Horrified: Greek Monsters is a board game about defeating a rogue’s gallery of fearsome creatures from across the Greek Classics. If that premise sounds familiar, then you might have played the popular 2020 video game Hades, wherein players must fight through different levels of the Greek mythological underworld to reach the surface.
Just like in Hades, players in the co-op board game will have to defeat a cast of dangerous enemies inspired by Greek myth. The potential creatures players might encounter include the three-headed dog Cerberus – not nearly as cute as the video game character – the grotesque Chimera, chicken-headed Basilisk and the half-bull, half-man Minotaur. These creatures live up to their deadly reputation in Horrified: Greek Monsters by providing a significant challenge, even to experienced players.
As with the other entries in the Horrified series, this board game has players attempting to prevent the monsters from rampaging across a specific location – in this case, the mythical island of Elysium – by fulfilling their specific requirements for defeat. Each monster will have their own objectives players must complete to remove them from the board, with players needing to manage at least two monsters from the start of every game. The different monster banishment requirements not only provide variety, but they’re also well-tied thematically to the myths they originate from - such as finding and opening the door to the Underworld to return Cerberus to his master, Hades.
Finding the door to the Underworld means engaging in a new gameplay mechanic introduced in Horrified: Greek Monsters, lairs. Lairs are tiles that are randomly assigned facedown to certain locations on the board and must be discovered before certain monsters can be defeated. These lairs also tie the gameplay back to the myths that inspired this horror board game, with players needing to do things like unlock the Underworld door by sacrificing gifts to Hades and rolling for their fate.
Like Hades, surviving monster turns in Horrified: Greek Monsters requires a hearty dose of luck.
However, Cerberus and his friends aren’t going to go out without a fight. The monsters’ presence on the board is intimidating enough – the creature miniatures are very evocative of the original legends – but they have their own chance to act after every player’s turn too. Players will draw a monster card and pray that it won’t trigger whichever creatures they’re fighting against in their current playthrough. If they are activated, they will move towards the nearest player and attack them.
Like Hades’ randomised enemy placement and room design, surviving monster turns in Horrified: Greek Monsters often requires a hearty dose of luck. Monsters will attack using a set of dice, with the number of dice rolled being determined by whichever monster card is drawn. The dice all feature blanks, hits and exclamation marks that trigger the creatures’ special abilities - which can get quite nasty. For example, the Basilisk’s special ability allows it to immediately teleport to another player and perform an unavoidable attack, unless they have a red item they can discard.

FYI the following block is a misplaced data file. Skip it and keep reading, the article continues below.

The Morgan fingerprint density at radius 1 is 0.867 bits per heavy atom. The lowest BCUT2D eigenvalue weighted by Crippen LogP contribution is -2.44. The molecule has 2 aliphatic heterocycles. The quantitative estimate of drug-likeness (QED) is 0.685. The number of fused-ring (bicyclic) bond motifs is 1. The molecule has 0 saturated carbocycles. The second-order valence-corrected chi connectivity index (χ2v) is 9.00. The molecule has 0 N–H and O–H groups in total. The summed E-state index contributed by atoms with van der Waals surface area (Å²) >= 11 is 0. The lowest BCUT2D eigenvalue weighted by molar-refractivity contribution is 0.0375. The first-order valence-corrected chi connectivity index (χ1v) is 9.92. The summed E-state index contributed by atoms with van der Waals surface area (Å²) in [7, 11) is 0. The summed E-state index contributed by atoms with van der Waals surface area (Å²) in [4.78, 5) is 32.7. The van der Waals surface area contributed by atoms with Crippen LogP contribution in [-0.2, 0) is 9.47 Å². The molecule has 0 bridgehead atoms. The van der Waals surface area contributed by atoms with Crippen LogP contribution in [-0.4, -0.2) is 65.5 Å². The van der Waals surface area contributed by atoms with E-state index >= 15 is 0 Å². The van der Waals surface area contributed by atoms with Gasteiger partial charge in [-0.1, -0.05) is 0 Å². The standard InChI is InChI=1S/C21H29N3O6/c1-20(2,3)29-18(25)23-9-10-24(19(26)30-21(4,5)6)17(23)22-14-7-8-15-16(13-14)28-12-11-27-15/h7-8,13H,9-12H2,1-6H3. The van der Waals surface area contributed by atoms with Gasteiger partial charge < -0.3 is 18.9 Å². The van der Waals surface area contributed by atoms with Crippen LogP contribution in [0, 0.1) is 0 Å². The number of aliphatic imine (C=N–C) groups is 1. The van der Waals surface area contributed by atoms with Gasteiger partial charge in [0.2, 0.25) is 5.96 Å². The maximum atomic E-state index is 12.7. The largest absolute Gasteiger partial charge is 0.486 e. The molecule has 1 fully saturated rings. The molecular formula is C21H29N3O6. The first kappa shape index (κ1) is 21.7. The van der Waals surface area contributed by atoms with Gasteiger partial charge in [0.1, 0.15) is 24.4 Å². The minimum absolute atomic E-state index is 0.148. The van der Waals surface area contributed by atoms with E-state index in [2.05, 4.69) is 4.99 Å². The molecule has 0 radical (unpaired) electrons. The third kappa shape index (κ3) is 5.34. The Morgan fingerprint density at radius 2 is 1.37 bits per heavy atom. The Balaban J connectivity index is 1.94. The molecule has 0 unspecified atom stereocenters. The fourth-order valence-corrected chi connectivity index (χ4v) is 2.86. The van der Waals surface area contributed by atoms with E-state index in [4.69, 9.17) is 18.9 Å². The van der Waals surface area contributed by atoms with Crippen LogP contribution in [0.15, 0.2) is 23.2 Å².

Horrified: Greek Monsters is the kind of board game that will incite either huge cheers or loud groans but certainly not apathy.
It won’t just be player characters in peril from the game’s monsters. As in Hades, players can encounter a cast of famous legends from Ancient Greek myth such as Arachne – the poor weaver who was turned into a human/spider hybrid by Athena – and Io, one of the many unfortunate women to get involved with Zeus. However, unlike in Hades, these legends won’t ever assist or directly interfere with players’ actions. Instead, they’ll hang around the board until they’re either escorted to their desired destination, like a mythical Uber passenger, or they’re murdered by a rampaging monster. The death of any character, whether player controlled or not, causes the game’s terror rating to increase – with a full terror rating causing players to lose the game. This makes the arrival of legends act as more of an added burden to the group’s already difficult situation: upping the stakes and increasing the pressure on them to succeed.
More pressure can spark one of two outcomes in Horrified: Greek Monsters - either the game quickly crumbles into a loss or players are spurred on to come up with some wild strategies to win. Losing the game isn’t the worse thing in the world as like Hades more playthroughs means more knowledge, which is an important resource in getting better at this board game. However, devising the last-minute strategies that end up working feels incredibly good in a climatic way. Horrified: Greek Monsters is the kind of board game that will incite either huge cheers or loud groans but certainly not apathy.
Which is why Horrified: Greek Monsters is the board game for people who enjoy drama, Greek myths and Hades.